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(Photo: Fotolia_
A British pub in summer. (Photo: Fotolia)

Don’t get me wrong: there’s lot to love about a summer in the U.S.—especially if you’ve just emerged from a brutal northern winter. For the most part, we have what they call “guaranteed summers” while our friends and loved ones back in Blighty usually hope (often against hope) for one or two weeks of good weather. Once in a while though, I’ll be on the phone with family members, all sitting outside in someone’s garden on a warm summer evening, and the pangs and memories come flooding back.

The smell of an English garden in the evening—there’s nothing quite like it. (Don’t know about anyone else but my Chicago roses barely smell of anything.) It helps to be quaffing a glass of Pimm’s too, or perhaps, to my American husband’s disgust, a lager shandy. (And please, none o’ that Leinenkugel rubbish.)

Talking of booze, I also fondly remember standing outside 400-year-old London pubs with workmates (again—has to be on a summer evening.)

Or sitting in the beer garden of a country pub till the light starts to fade—about the same time as a lot of pubs closed. I mean, come on, how can you beat these beauties?

And isn’t there something magical about it still being daylight at night? Up in the far north of England and beyond, it stays light well past 10 pm. Admittedly it’s not so much fun when you’re trying to get small kids to bed who are insisting that it can’t be bedtime because it’s too light.

Then there’s your 99 ice cream cone. Delicious! In the northeast of England, we had Mr. Whippy vans, selling the creamiest of creamy ice cream with a delicious Cadbury’s flake sticking out. (Sometimes we had red, sticky “monkey’s blood” too.) Sadly, according to the people at Cadbury’s, the origin of the name has been “lost in the mists of time.” My American kids always have to have a 99 when we’re back in England, whether it’s boiling hot or freezing cold.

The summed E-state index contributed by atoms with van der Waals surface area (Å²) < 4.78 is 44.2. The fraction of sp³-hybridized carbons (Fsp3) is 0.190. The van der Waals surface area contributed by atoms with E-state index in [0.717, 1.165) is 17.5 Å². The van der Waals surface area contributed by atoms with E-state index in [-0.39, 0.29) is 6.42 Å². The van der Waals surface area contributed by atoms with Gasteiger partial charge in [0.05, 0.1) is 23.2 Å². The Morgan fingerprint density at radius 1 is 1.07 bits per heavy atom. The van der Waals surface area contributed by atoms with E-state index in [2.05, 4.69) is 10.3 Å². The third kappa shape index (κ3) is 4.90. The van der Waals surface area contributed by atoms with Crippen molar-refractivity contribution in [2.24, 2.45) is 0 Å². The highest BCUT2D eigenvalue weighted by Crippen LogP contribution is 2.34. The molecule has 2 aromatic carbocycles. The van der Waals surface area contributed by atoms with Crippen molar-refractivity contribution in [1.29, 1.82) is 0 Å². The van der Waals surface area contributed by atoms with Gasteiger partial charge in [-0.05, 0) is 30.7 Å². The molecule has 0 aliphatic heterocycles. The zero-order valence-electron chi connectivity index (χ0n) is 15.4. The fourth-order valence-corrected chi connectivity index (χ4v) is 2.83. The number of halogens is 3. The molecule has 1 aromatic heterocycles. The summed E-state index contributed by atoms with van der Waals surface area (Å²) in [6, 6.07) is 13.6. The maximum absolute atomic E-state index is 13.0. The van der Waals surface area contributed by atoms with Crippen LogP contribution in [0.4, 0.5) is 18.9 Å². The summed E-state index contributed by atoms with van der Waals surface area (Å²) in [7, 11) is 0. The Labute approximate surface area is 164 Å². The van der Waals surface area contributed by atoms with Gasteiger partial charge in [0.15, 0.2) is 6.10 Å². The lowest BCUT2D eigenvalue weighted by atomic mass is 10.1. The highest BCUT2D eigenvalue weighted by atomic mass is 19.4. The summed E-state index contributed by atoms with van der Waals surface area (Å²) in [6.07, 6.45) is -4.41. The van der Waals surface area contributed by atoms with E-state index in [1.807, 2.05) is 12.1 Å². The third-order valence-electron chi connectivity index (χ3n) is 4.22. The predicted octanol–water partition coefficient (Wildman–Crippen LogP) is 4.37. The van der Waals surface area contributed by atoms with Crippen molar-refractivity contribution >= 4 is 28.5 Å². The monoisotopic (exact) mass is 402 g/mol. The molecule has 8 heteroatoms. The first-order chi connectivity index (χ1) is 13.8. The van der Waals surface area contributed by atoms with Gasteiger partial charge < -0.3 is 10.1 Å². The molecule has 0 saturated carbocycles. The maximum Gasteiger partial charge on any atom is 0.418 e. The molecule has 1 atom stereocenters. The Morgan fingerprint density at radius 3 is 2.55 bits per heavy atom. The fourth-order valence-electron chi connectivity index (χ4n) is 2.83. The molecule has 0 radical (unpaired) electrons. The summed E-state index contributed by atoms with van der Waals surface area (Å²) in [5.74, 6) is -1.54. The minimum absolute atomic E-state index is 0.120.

A 99. (Photo: Fotolia)
A 99. (Photo: Fotolia)

What about British beaches – with their beach huts, buckets and spades, windbreakers and the occasional donkey? I have to admit, although we visit the beach a lot on our trips over, we’re usually fully clothed and dodging rain showers. I remember one particularly cold summer, visiting Walkworth beach in Northumberland, we actually had to take cover from the howling gales by sitting deep in the dunes!

By the way, beach huts aren’t quite as basic as they used to be. Apparently there are now waiting lists to buy them, and one in Dorset was recently sold for £170,000 ($284,000). And did you also know that the approximately 850 working beach donkeys now undergo an annual MOT (fitness test) to make sure they are up to the task, and weight limits are in place to prevent overweight children from riding them? The UK Donkey sanctuary has developed a Code of Practice to ensure beach donkeys are kept safe and healthy.

I even miss British rain showers. OK, not rain as such; I’d much prefer it if we didn’t have to think about the rain, but even in many U.S. regions, summer can equal rain aplenty. The great thing about British rain showers, though, is that they can be over in two minutes. It can also be raining in your garden and not in the neighbor’s, so fast do they move across the country.

Or is this a case of looking back through rose-colored spectacles?

See more:
Summer in America: 10 Tips for Visiting Brits
Summer in America: Keeping Your Cool
American Beaches: What Brits Should Know

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Filed Under: British Summer, summer
By Toni Hargis